The verdict in the trial of Kyle Rittenhouse is the beginning of something, not the end. In all likelihood, it's at least a milestone on a journey into the deep and the dark that even the most astute observers of the American experiment in its 246th year probably cannot yet fully grasp. But rather than focus on the verdict's merits, we could, as a nation, take this opportunity to reevaluate whether random citizens should be carrying highly powerful weapons in the street. The gun issue is finished in America, at least in terms of ownership. There are more guns in private possession than people in this country, and nothing will be done about that. It's over. But we could decide to draw a line somewhere. Keep your guns, but keep them in your house, say. Defend your castle, but the rules are different when you're out in the public square.
Because you can talk all you want about defense—of yourself or of someone else's business or whatever—but that is not the purpose of carrying an AR-15 around in the street. We got proof of that outside the courtroom in Kenosha this week, when some all-American winner showed up in military cosplay carrying a rifle. Was he there to defend the courthouse? Seems like there were plenty of actual law-enforcement personnel around—you know, the people whom we as a collective polity have deputized and entrusted with the authority to wield deadly force. Did they need backup from "Maserati Mike"? Well, to be fair, he merely said he was there to exercise his constitutional rights. So he was there to show off his gun. At least he's honest. That is the purpose of open carry: to communicate the threat of violent force in the public square. It is about projecting power. Thankfully, actual violence in these situations has been rare. But the point is to plant the idea in other people's minds. I could do it, you know.Nothing like making political demands while communicating the threat of force.
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There is a reason that courts in England and the United States have upheld the authority of governments to regulate arms in the public square for 700 years. Along the way, human beings have realized that when random people congregate armed in public, the results are not good. (One of the men Rittenhouse shot was also armed with a pistol. The presence of all these deadly weapons does not seem to have ameliorated the situation on that Kenosha street.) But for some time now, the American right and the gun lobby have embraced a vision where the power to continually communicate the threat of violent force is no longer reserved for agents of the state to whom we've all agreed to hand over this authority. This power has been spread around, including, it seems, to a teenager who cannot yet legally drink and only recently secured the privilege of operating an automobile. We have fairly strict rules around using cars because they're dangerous, but they also serve a purpose other than maiming and killing living things. The same cannot be said for guns, and yet the rules can be far fewer for firearms in many jurisdictions. Forget a driver's test. In some states, you don't even need a permit to carry a gun around in the street. Some states have invited citizens to bring their guns into bars.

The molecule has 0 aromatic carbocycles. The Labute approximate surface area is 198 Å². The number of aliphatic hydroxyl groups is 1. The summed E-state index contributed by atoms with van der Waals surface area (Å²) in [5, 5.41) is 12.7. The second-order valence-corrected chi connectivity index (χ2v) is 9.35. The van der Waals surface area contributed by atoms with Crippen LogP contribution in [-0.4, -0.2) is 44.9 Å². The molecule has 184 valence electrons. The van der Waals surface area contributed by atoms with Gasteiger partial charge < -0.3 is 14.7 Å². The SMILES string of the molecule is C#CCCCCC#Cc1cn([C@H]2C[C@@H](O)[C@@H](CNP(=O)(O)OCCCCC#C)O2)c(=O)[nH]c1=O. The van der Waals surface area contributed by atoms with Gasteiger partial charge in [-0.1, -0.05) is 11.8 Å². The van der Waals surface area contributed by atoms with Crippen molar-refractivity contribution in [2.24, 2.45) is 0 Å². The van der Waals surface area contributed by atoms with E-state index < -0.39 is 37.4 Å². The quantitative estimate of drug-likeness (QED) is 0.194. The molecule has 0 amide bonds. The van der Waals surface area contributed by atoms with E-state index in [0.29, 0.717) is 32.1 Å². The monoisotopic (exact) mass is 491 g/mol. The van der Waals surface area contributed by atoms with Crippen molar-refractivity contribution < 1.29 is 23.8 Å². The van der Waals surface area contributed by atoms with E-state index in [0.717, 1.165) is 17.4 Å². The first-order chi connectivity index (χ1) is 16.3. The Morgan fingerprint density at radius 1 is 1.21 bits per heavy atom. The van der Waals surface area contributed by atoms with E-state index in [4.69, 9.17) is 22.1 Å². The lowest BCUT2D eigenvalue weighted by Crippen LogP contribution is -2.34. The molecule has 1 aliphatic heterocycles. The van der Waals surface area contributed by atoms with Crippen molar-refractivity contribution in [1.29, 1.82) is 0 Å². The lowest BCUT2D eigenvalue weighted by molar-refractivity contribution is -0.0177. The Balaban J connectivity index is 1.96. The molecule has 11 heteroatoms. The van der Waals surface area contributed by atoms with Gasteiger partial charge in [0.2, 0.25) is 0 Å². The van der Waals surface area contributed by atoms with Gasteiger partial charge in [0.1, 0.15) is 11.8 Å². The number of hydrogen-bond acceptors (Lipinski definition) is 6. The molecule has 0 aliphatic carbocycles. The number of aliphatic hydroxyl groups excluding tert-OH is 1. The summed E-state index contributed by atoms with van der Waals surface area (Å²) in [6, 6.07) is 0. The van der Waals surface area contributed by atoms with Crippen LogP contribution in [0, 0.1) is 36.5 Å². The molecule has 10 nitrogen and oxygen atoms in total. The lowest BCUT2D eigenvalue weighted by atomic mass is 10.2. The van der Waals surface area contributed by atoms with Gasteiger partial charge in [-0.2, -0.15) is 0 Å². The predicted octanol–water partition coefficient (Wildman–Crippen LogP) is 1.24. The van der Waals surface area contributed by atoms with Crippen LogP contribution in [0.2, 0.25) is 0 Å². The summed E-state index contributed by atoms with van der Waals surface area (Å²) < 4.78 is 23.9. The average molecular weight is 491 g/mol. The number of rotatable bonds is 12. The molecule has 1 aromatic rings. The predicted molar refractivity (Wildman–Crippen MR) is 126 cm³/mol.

It is, in aggregate, an injection of disorder into our society on the part of the same people who consider themselves the defenders of law and order. The sense of impending chaos this inspires is also useful in that it might convince more people that they themselves need guns. I mean, it's crazy out there! And this, in turn, will lead to more gun sales. Which will lead to more gun sales. Because there is no indication this is going to stop. The Supreme Court's conservatives look likely to dismantle a 110-year-old New York law that severely restricts who can concealed-carry guns in public within the state. You can say concealed carry is less nakedly threatening than open carry, but it still offers the prospect of injecting deadly weapons into quotidian encounters. There is no established precedent for the constitutional right to bear arms in public. Your rights are less expansive outside the home because yours are bumping up against the rights of other people. But the conservative Supremes may throw the law out, along with similar policies in other states, and establish that right at a time when the American right wing has embraced Kyle Rittenhouse as a folk hero. Like I said, this is, unfortunately, very likely the beginning of something.Jack Holmes Politics Editor Jack Holmes is the Politics Editor at Esquire, where he writes daily and edits the Politics Blog with Charles P Pierce.
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